for clarinet and string quartet
"...full of interesting appealing ideas, voiced with great ingenuity and skill in the five instruments and it also demonstrates that diatonic music is still a through street... The clarinet is unquestionably the leading actor, but the strings have a lot of interesting things to say. The course of the action has great variety and is enjoyably unpredictable."
—William Glackin, Sacramento Bee Final
Remembrance in Black and White
for mezzo-soprano, flute, clarinet, violin, viola, cello, piano, and percussion
"...a setting of verses by California poet Christina Hutchins... Mr. Welcher's 14-mintue setting captures the tenderness of the memories and evokes a child's playfulness in lyric music descended from Debussy and Samuel Barber."
—Scott Cantrell, Dallas News
Symphony No. 1
"All three movements are packed with musical ideas that pull the listener's attention from one orchestral section to the next, but with transitions that are smooth and natural... Welcher displays an ease with beautiful music in gorgeous brass ensembles, rich and consonant string passages and multitudes of solo colors."
—Richard McKinney, Honolulu Star Bulletin
Symphony No. 5
for Large Symphony Orchestra
"There was no doubt that at least some in the audience Friday night found (the) premiere thrilling with Welcher receiving heartfelt cheers and a very considered standing ovation. Such a reception was deserved. Welcher's Fifth is a 21st-century symphony for Austin: urbane, expressive, filledwith touches of whimsy and expansively
American in its artistic references.
Welcher's far too mature of a composer to have quoted directly from his American composer predecessors. But the past century of American music percolated intelligently and originally throughout: A bluesy riff, syncopated
rhythms, bold percussive turns, vigorous melodies and confident brass chorales balanced against moody swirls of woodwinds.
Most delightful was the second movement, Scherzo. In it, Welcher produced the most sophisticated musical impression yet of Austin's famed colony of Mexican free-tail bats which fill the city's evening skies. The woodwind melody, altering in its harmonic modes, skittered into a great cloud that was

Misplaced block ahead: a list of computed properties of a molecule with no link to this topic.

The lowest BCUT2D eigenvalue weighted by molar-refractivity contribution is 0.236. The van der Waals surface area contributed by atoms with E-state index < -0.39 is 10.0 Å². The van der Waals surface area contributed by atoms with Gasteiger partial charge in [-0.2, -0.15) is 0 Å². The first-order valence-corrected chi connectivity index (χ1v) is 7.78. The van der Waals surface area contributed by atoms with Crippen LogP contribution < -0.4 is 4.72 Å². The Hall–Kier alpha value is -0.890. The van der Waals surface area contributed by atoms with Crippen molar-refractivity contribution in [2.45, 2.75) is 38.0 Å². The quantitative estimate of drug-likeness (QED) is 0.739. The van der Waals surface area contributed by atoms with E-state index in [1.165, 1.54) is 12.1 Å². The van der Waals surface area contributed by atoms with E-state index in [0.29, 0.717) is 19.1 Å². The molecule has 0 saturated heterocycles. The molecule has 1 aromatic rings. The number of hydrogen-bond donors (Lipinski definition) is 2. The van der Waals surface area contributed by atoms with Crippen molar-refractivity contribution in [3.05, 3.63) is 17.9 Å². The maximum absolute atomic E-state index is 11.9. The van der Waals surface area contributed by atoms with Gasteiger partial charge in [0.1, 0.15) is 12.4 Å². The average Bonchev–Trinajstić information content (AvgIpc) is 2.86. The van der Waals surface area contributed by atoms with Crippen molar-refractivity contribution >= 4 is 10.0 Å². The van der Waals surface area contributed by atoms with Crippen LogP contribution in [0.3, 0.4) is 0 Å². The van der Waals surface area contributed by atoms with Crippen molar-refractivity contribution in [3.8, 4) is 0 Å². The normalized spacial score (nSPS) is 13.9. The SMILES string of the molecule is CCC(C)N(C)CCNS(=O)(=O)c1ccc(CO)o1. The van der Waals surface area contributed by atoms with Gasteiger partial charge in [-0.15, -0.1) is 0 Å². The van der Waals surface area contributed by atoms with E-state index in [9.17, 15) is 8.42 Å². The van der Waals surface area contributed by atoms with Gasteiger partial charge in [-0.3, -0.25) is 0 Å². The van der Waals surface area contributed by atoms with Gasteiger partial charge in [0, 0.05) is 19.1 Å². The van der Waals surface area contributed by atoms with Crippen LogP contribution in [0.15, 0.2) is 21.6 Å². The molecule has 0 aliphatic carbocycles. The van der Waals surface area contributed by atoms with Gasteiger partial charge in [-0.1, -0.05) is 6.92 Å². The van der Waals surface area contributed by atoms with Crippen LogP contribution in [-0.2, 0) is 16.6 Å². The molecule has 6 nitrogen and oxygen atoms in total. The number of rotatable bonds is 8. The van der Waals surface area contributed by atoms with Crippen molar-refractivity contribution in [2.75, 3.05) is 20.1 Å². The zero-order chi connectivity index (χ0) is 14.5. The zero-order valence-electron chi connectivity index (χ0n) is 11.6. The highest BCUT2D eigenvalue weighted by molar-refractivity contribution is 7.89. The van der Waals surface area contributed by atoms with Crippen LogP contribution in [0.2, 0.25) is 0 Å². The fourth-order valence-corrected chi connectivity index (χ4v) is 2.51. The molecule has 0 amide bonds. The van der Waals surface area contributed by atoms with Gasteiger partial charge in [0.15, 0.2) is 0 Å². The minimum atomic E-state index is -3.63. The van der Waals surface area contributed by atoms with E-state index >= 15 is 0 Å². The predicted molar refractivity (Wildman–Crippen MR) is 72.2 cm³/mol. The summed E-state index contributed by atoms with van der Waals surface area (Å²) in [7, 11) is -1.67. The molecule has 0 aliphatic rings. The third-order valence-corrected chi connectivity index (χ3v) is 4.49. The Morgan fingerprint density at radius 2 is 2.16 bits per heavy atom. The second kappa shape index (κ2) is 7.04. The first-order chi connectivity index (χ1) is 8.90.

then countered by blasts from the brass section.
A more reflective and melodic third movement crossed seamlessly into the final fourth movement in which everything--- the swirling woodwinds, the brass chorales, the driving rhythms, the bluesy riffs-- built into a brilliant burst that ended with a bright flourish. A perfect ending.""
—Jeanne Clair van Ryzin, Austin American Statesman, May 5, 2009
The Birth of Shiva
for solo piano
"...fascinating music... I would like to hear it again, perhaps in a recording with extended program notes that would allow repeated exploration of its narrative and philosophical depths."
—John McLellan, Washington Post
The Wind Won't Listen
for bassoon and string quartet
"The haunting work is in two sections. [In] the first, ...the music hang in the air suspended, ungrounded, a perfect setup for the long, almost conversational line of the bassoon… in the second part, the bassoon uses all of its range and plenty of its idiomatic turns, including staccato runs. But mainly the bassoon's line is long and languid... 'This piece is a real gift to the instrument,' [soloist Steven] Dibner said..."
—Harvey Steiman, San Francisco Classical Voice